Not all publicity is good publicity

A couple of days ago I received an interesting little update from the National Crime Agency, explaining their policy on publicising arrests.  As regular readers may have gathered, I don’t spend a lot of time worrying about the sensibilities and hurt feelings of money launderers, but even I will agree that it is perhaps not quite cricket to name and shame someone simply because they have been arrested on suspicion of money laundering.  (And yes, I do realise that the NCA does other things apart from investigate money laundering – but why they would bother, when ML is quite the most fascinating and important crime ever, is beyond me.)  So it is both helpful to read the NCA policy, and intriguing to wonder why they have felt the need to publicise it just at this moment.  (Come on: you’d be disappointed if I wasn’t always suspicious about these things.)

According to an NCA spokesman: “We consider publishing the details of arrests in every instance, and on a case by case basis, but it is not appropriate or practical to publicise every single one.  Decisions involve multiple considerations, for example balancing transparency with the need to preserve operational integrity or protect vulnerable people.  We also need to consider the right to a fair trial and the risk of jeopardising a prosecution in the event that charges are brought.  An individual who has not been charged, and may still be released without charge, should reasonably expect to have their details made public only when law enforcement has the evidence to bring charges against them… We do have discretion to name on arrest but there must be a sound justification to do so, for example it is not uncommon for individuals to be named where there is a threat to life.”

It is something I have wrestled with myself – no mean physical feat, but when you are a one-person business, that will happen.  On the Latest news page of my website (and on my @susangrossey Twitter feed) I try to put links to current money laundering stories.  And I have had to decide my own cut-off point: do I links to stories about money laundering arrests, or only convictions, or only sentences?  In the end, I decided on a compromise, and now I am happy to link to stories about people being charged with money laundering – on the “no smoke” premise.  Also, I think that once someone has been charged, it is an accepted fact in the legal system – there is now a charge on record.  Of course, if someone is later acquitted, I try to include that story as well, although it is rarer than you might imagine.  I think that the prosecuting authorities – wary themselves of bad publicity – are particularly careful about having their evidential ducks in a row before even bringing a charge of money laundering.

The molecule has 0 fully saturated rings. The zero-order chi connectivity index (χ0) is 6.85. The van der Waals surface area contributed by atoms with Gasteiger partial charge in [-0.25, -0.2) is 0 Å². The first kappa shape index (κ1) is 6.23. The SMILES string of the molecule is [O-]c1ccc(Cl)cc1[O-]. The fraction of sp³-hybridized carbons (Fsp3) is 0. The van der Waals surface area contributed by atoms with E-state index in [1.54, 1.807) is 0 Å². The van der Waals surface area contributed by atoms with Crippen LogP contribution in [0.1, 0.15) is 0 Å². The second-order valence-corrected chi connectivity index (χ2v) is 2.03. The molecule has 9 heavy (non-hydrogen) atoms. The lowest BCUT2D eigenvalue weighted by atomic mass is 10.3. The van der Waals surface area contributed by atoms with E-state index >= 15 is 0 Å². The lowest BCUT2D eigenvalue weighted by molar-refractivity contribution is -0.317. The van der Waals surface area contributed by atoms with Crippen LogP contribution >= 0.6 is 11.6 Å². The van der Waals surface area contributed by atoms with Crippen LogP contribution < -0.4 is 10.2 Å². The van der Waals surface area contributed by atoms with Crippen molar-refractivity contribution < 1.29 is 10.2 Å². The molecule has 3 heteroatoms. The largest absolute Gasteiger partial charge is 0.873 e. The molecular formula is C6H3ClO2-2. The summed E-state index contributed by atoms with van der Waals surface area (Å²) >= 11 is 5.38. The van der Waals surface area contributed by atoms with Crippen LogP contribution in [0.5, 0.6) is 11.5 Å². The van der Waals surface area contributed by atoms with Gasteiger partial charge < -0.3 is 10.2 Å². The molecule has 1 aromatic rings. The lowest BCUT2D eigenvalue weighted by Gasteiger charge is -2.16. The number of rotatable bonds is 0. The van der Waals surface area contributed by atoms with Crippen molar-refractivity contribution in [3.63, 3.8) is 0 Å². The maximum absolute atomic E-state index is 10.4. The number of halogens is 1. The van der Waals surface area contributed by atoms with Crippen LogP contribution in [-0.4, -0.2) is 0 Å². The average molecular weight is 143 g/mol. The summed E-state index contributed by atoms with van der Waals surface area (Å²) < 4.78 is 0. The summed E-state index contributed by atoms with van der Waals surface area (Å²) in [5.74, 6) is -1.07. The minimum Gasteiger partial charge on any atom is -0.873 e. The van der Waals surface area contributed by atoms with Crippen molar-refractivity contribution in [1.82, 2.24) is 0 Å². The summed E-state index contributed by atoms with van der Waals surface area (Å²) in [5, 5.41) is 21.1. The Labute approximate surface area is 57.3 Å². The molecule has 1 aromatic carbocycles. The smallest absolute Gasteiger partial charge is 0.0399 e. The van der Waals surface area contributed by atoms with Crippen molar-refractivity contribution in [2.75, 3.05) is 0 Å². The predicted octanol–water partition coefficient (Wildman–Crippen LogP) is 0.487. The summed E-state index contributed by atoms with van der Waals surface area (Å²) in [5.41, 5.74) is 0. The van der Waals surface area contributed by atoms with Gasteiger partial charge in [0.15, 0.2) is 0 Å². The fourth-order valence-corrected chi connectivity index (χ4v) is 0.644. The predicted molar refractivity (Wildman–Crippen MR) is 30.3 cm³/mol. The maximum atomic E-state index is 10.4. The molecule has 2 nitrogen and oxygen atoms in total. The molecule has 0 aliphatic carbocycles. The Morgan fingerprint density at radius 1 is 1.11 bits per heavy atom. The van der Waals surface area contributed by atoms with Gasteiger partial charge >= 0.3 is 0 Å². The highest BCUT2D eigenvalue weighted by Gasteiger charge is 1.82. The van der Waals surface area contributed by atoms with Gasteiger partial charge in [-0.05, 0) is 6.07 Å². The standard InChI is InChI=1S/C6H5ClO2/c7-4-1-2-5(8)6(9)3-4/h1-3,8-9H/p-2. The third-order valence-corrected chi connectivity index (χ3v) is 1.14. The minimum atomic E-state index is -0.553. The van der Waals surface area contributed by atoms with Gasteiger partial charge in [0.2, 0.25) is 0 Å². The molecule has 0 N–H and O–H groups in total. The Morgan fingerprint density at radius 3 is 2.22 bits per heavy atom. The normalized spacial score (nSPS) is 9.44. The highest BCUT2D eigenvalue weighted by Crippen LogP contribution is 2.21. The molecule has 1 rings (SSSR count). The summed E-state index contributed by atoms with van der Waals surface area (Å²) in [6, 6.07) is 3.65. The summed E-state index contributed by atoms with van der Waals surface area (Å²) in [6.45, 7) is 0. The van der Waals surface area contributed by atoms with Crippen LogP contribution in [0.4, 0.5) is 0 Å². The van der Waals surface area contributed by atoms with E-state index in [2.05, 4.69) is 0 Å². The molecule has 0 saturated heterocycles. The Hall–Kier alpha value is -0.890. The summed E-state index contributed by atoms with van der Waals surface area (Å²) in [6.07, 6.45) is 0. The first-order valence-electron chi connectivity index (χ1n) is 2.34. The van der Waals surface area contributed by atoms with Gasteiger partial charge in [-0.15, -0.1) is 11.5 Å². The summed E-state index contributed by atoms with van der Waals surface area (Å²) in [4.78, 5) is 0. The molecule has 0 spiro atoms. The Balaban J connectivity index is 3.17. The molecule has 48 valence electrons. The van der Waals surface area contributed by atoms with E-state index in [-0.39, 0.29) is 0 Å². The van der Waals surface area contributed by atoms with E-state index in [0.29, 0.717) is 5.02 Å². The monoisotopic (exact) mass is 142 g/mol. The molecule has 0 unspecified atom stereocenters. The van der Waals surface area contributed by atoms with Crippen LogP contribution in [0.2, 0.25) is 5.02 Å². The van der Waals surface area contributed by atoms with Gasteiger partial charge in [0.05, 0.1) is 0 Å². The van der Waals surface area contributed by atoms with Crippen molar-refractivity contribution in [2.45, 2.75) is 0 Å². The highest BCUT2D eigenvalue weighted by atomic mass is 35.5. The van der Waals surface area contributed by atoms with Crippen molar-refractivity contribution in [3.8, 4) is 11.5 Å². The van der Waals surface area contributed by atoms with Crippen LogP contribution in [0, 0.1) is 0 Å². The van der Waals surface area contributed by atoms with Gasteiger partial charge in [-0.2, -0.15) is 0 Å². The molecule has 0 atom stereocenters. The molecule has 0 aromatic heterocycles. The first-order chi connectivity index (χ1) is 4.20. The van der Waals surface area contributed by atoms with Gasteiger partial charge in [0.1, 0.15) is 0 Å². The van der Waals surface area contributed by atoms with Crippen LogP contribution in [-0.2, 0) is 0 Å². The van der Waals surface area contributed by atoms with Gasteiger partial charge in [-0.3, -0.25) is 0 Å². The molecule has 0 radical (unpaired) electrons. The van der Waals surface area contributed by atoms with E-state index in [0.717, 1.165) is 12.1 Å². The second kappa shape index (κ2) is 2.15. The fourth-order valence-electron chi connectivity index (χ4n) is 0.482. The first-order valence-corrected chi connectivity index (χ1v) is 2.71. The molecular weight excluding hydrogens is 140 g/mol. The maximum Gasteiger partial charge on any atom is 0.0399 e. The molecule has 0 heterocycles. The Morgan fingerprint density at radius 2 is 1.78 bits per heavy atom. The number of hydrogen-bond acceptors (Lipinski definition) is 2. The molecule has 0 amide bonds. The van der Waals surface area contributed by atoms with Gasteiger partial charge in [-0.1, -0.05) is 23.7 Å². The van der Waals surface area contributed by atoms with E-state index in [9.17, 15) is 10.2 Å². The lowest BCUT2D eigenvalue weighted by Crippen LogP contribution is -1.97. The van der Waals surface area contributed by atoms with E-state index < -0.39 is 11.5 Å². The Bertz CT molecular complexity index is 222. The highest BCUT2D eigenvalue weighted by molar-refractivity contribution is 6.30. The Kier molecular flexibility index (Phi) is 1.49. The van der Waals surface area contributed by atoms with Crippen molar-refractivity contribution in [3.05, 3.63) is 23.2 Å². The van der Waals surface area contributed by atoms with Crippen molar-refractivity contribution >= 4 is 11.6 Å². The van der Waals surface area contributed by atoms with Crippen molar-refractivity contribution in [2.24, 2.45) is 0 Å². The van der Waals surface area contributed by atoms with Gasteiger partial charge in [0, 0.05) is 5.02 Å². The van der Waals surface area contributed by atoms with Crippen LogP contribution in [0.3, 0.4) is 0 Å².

This entry was posted in Due diligence, Legislation, Money laundering and tagged , , , , , , , , , . Bookmark the permalink.

2 Responses to Not all publicity is good publicity

  1. LordGidds says:

    Also this article from Ken is interesting:


    By Ken Rijock,

    A decade ago, when I served as a compliance officer, a prospective American high net-worth client passed all my enhanced due Diligence tests, but something about his level of intelligence bothered me, for I had met the client, and he was no Bill Gates. When your EDD fails to uncover what you think is there, look carefully at the professionals surrounding the client; his attorney, accountant and financial advisers. If they have issues, then the client may not bee whom he or she appears to be.

    His attorney lived in the next state from his client, which bothered me, because any professional who serves wealthy clients should be prepared for late-night meetings at short notice, and being repeatedly called by the client to attend conferences with the client’s staff. This cannot happen if the attorney lives hundreds of miles away, so I immediately ran a check of arrest records, both local and Federal on the lawyer. Why not just convictions, you say ?

    You know, or course, that criminal convictions disqualify attorneys from practicing law, but some cases are dismissed, or drag on for years, while still others result in acquittals. Always look for arrests, because good lawyers can delay a case literally for years, and the fact of the arrest may not show up a traditional database profile for months, when the profile is routinely updated. That is the flaw in any database that screens by client profile, rather than by the crime, and negative information.

    In this case, the lawyer had been able to postpone his own trial on a money laundering charge for years. If I had only been looking for convictions, I would never have found it. The lawyer turned out to be an “offshore specialist,” and his client a front-man for a criminal organization. This makes the case for searching for answers through negative information, rather than a profile of the target. Use a resource that gives you results limited to negative information on your target, rather than one that merely offers a profile of the prospective client.

  2. Many thanks for this, LordGidds – that’s another facet of the decision that I had not considered.
    Best wishes from Susan

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